Peter Paul Rubens
Flemish Baroque Era Painter, 1577-1640
Peter Paul Rubens (June 28, 1577 ?C May 30, 1640) was a prolific seventeenth-century Flemish Baroque painter, and a proponent of an exuberant Baroque style that emphasized movement, color, and sensuality. He is well-known for his Counter-Reformation altarpieces, portraits, landscapes, and history paintings of mythological and allegorical subjects.
In addition to running a large studio in Antwerp which produced paintings popular with nobility and art collectors throughout Europe, Rubens was a classically-educated humanist scholar, art collector, and diplomat who was knighted by both Philip IV, king of Spain, and Charles I, king of England.
Rubens was a prolific artist. His commissioned works were mostly religious subjects, "history" paintings, which included mythological subjects, and hunt scenes. He painted portraits, especially of friends, and self-portraits, and in later life painted several landscapes. Rubens designed tapestries and prints, as well as his own house. He also oversaw the ephemeral decorations of the Joyous Entry into Antwerp by the Cardinal-Infante Ferdinand in 1635.
His drawings are mostly extremely forceful but not detailed; he also made great use of oil sketches as preparatory studies. He was one of the last major artists to make consistent use of wooden panels as a support medium, even for very large works, but he used canvas as well, especially when the work needed to be sent a long distance. For altarpieces he sometimes painted on slate to reduce reflection problems.
His fondness of painting full-figured women gave rise to the terms 'Rubensian' or 'Rubenesque' for plus-sized women. The term 'Rubensiaans' is also commonly used in Dutch to denote such women. Related Paintings of Peter Paul Rubens :. | Apollo and Daphne | Der Tod des Decius Mus in der Schlacht | The Village Fete | Finding of Erichthonius | Rubens |
Related Artists:NAIVEU, Matthijs
Dutch painter (1647-1726)
Dutch painter. He was the son of a wine merchant from Rotterdam and began his training with Abraham Toorenvliet (c. 1620-92), a glass painter and drawing master in Leiden. From 1667 to 1669 Naiveu was apprenticed to the Leiden 'Fine' painter Gerrit Dou, who received 100 guilders a year (an exceptionally high sum) for instructing Naiveu. In 1671 Naiveu entered the Leiden Guild of St Luke, of which he became the head in 1677 and again in 1678, the year in which he moved to Amsterdam, where he was later appointed hop inspector. This work did not prevent him producing a considerable number of paintings; the earliest known work by Naiveu is dated 1668, the latest 1721. Willem van Nieulandt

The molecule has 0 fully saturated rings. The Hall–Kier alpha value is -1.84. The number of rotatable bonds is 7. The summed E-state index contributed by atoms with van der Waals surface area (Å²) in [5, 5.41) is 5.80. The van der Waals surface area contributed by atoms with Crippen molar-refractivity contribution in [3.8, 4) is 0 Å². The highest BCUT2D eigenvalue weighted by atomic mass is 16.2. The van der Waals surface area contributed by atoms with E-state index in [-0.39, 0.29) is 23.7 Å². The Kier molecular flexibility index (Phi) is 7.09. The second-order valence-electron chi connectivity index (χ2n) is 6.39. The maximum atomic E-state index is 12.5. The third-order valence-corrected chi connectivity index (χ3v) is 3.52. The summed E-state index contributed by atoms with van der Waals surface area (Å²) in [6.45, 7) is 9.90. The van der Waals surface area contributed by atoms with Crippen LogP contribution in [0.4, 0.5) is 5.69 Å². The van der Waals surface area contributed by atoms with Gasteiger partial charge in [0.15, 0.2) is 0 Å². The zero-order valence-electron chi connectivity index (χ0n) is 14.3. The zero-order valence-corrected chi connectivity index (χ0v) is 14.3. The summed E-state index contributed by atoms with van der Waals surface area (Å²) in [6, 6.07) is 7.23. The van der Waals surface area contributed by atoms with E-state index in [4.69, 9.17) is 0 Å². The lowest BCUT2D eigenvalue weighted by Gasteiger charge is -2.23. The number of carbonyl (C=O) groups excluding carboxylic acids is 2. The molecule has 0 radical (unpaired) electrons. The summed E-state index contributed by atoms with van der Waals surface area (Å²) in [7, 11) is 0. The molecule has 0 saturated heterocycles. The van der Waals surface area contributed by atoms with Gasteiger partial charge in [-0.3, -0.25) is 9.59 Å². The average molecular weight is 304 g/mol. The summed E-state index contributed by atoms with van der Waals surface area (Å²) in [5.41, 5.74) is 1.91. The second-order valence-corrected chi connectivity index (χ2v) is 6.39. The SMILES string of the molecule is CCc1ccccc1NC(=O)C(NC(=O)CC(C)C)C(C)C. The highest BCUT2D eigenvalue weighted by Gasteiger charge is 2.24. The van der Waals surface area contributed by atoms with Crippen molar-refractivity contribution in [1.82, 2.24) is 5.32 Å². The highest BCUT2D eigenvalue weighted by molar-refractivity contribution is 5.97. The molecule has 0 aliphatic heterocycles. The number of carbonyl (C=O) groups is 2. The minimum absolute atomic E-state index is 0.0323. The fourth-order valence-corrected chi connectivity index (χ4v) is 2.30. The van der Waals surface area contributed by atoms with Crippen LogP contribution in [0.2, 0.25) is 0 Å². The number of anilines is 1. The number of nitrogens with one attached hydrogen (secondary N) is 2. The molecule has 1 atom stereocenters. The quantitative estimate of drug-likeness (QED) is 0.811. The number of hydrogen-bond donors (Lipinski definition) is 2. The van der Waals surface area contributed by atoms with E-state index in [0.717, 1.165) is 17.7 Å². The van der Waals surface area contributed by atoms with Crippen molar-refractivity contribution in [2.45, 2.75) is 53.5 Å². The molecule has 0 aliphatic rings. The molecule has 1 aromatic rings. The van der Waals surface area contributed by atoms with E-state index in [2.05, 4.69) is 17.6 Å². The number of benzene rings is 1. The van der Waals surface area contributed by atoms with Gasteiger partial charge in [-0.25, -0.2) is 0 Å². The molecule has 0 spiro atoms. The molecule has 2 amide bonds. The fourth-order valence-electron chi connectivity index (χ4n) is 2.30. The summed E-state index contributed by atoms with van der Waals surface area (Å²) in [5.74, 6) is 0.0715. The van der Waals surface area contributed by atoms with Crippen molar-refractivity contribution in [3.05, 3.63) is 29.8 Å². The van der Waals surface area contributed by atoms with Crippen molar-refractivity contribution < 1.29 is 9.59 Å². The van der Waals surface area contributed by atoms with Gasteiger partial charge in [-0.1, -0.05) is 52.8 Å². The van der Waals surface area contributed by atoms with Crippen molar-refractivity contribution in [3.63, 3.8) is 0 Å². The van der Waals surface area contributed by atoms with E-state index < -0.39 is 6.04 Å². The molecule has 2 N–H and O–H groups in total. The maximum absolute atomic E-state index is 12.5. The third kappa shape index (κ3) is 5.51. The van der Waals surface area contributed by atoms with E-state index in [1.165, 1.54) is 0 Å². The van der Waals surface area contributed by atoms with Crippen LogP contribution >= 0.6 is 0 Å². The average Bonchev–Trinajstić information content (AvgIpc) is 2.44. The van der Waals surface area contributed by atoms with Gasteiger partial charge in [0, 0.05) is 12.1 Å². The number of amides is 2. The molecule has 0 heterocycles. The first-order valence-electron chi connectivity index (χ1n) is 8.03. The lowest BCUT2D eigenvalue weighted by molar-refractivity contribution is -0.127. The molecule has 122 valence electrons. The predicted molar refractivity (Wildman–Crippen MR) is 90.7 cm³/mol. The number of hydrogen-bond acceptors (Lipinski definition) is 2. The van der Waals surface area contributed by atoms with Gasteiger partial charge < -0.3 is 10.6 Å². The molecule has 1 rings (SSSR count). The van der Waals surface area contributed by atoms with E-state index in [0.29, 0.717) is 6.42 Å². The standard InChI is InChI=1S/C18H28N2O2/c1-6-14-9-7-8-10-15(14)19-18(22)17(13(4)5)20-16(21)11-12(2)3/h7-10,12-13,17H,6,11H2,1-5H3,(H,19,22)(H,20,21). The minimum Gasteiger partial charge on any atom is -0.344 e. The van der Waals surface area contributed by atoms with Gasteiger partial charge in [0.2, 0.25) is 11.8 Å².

(1584-1635) was a Dutch Golden Age painter and engraver from Antwerp.
His father Adrien van Nieulandt the elder was born to a family of artists of Flemish origin from Antwerp. He probably moved with his family to Amsterdam in 1589 after the Siege of Antwerp, because they were Protestants. His three sons Willem van Nieulandt II (named for his uncle, also a painter), Adriaen van Nieulandt the younger, and Jacob van Nieulandt all became painters.
According to Houbraken, Willem was a pupil of Roelant Savery in Amsterdam, and he left him to travel to Rome, where he became a student of Paulus Bril. He specialized in painting artistic ruins of monuments, arches, and temples, many of which he then engraved himself. He returned to Amsterdam (via Antwerp) in 1607, and became a respected poet there as well as Italianate painter.
Vicente Palmaroli Gonzalez
Vicente Palmaroli Gonzalez Gallery
His father was the Italian lithographer, Gaetano Palmaroli and he studied in San Fernando's Royal Academy. He later went to Rome in 1857 to complete his training, and he lived there until 1866. One year later, he went to the Paris World's Fair of 1867. He met Ernest Meissonier, who influenced his later works.
He was academician in San Fernando's Royal Academy, and director in the Spanish Academy in Rome and Prado Museum (1893-1896).